If you have to start with two articles on civic professionalism, start with William Sullivan’s two articles.  You should be able to find both in full text through your higher education portal. William Sullivan writes clearly and persuasively.  His article in Daedulus examines the current ethical predicament of the professions. Rather than scrapping the notion of “professions,” he advocates reforming professional education around apprenticeships of knowledge, skills, and purpose.  Even though he is focusing on professional training—rather than liberal arts training—his arguments hold strong resonance for framing how undergraduate teachers may consider their work with their own students.  For those who want to explore further, he has written many longer articles and books on this topic, but this is a clear, concise introduction that can serve as a great discussion starter.

His second article in Donald Harward’s edited book is very significant for anyone who wishes to explore what undergraduate liberal arts education can learn from professional education.   Again, this clearly written article can be a very useful introduction to engaged learning for people who are new to the field or for people who would appreciate a new way of framing issues.  I have found it useful that he makes the case that doing good engaged learning is not just civically good but it is effective learning that helps form the capacity of students to be effective and good actors in civic and vocational life.   This can make a strong case for centering academic work on semi-structured, interdisciplinary, holistic group work based  on a civic problem, issue, or passion.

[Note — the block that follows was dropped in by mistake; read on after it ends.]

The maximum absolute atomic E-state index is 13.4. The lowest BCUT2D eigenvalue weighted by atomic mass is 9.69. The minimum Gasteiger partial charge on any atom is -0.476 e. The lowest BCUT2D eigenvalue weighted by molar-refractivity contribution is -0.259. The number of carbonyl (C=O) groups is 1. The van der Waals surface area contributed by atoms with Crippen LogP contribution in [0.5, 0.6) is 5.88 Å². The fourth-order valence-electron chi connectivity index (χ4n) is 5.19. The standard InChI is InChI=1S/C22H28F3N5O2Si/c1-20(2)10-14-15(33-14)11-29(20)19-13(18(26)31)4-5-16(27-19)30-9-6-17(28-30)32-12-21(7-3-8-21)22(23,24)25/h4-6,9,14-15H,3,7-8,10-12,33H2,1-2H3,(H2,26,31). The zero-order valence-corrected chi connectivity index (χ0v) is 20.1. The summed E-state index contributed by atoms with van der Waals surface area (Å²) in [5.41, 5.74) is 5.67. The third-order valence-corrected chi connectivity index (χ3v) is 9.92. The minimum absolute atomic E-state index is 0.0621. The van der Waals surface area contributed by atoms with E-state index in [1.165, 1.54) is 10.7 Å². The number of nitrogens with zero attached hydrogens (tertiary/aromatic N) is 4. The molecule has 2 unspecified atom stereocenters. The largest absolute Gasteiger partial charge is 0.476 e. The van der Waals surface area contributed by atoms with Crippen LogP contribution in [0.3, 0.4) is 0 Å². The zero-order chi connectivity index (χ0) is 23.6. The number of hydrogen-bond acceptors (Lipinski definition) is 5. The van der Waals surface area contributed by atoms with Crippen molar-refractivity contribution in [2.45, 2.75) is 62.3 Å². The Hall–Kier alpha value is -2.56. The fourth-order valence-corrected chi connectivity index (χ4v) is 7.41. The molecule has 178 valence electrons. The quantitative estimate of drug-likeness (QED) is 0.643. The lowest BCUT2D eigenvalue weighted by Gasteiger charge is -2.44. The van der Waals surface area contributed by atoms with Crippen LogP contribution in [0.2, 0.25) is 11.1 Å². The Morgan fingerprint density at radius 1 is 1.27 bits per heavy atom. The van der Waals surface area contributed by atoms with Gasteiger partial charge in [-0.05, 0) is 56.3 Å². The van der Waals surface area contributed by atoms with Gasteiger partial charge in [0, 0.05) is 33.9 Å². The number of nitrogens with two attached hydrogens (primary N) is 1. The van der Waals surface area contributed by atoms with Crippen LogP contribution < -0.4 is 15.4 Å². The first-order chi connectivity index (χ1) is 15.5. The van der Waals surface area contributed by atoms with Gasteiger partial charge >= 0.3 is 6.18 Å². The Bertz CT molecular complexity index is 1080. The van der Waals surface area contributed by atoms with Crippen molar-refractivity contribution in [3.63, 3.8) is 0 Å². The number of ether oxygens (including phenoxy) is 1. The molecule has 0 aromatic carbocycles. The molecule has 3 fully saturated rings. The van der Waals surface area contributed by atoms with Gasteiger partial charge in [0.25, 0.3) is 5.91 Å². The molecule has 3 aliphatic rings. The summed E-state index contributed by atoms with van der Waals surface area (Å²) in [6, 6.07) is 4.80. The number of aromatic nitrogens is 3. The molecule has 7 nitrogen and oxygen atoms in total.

• H.C. Boyte, H. C., and E. Fretz, E. (January 01, 2010). “Civic Professionalism,” Journal of Higher Education Outreach and Engagement, 14:2,  (Jan. 1, 2010), 67-90. (Available if you register with this journal here.)

Harry Boyte is another significant thinker on civic professionalism.  I have found Boyte’s focus on democracy and community knowledge an important contribution to the larger discussion.  People who may have some reservations about the term “professional,” may wish to engage Boyte’s engagement with professionalism and also “public work.”  Boyte has many, many other important articles and books. This is just one example , chosen because of its focus and accessibility.

At a moment when people are questioning the significance of liberal education and its larger purposes, William Cronon tires to capture some of the core goals of the liberal arts. Even though this is not specifically on civic engagement, the framework of “connecting” and the skills and knowledge that he identifies can be put into conversation with our larger discussions of how students are formed.  This short article really seems to spark good conversation.

This article highlights how vocational goals and civic engagement may be synergistic. It provides specific examples and is a useful discussion starter.

  • H.R. Barcus, and Birgit Muehlenhaus, “Bridging the Academic-Public Divide in Collaborative Community-University Partnerships,” Journal of Geography in Higher Education, 34:3 (2010), 363-378.

Even though this article is within the field of Geography, I highlight it here because it may be off the radar of people in other fields.  Holly Barcus is one of my colleagues at Macalester and is a shining star in developing the kind of team-based, semi-structured, problem-based courses that William Sullivan advocates as a way to develop the skills, inclination, and commitments to civic professionalism.  Each year, she and/or her departmental colleague Laura Smith center their GIS courses around a community problem identified by a community-partner.  As a team, the students have to draw on their academic skills and civic engagement skills to engage the problem, and in process they learn a myriad of vocational, academic, and civic skills.   Barcus and her former lab instructor Birgit Muehlenhaus explore some of the models they have used.


2 thoughts on “Research

  1. Another great article, authored by Peter Levine, What are the Humanities: